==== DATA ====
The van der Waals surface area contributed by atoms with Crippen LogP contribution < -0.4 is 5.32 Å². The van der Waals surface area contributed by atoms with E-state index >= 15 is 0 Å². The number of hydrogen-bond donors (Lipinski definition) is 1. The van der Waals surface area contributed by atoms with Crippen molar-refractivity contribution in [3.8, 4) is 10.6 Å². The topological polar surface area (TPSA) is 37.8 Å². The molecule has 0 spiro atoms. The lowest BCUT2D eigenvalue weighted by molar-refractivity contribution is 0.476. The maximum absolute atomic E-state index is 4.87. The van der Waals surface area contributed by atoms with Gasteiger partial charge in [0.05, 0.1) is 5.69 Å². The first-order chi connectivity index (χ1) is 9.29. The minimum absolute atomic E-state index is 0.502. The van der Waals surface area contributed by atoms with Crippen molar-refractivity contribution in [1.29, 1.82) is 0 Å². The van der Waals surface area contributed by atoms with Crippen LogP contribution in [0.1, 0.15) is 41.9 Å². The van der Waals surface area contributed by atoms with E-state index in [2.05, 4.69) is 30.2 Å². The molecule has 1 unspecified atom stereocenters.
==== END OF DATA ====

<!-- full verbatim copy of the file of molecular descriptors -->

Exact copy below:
The van der Waals surface area contributed by atoms with Crippen LogP contribution < -0.4 is 5.32 Å². The van der Waals surface area contributed by atoms with E-state index >= 15 is 0 Å². The number of hydrogen-bond donors (Lipinski definition) is 1. The van der Waals surface area contributed by atoms with Crippen molar-refractivity contribution in [3.8, 4) is 10.6 Å². The topological polar surface area (TPSA) is 37.8 Å². The molecule has 0 spiro atoms. The lowest BCUT2D eigenvalue weighted by molar-refractivity contribution is 0.476. The maximum absolute atomic E-state index is 4.87. The van der Waals surface area contributed by atoms with Gasteiger partial charge in [0.05, 0.1) is 5.69 Å². The first-order chi connectivity index (χ1) is 9.29. The minimum absolute atomic E-state index is 0.502. The van der Waals surface area contributed by atoms with Crippen molar-refractivity contribution in [1.29, 1.82) is 0 Å². The van der Waals surface area contributed by atoms with Crippen LogP contribution in [0.1, 0.15) is 41.9 Å². The van der Waals surface area contributed by atoms with E-state index in [2.05, 4.69) is 30.2 Å². The molecule has 1 unspecified atom stereocenters.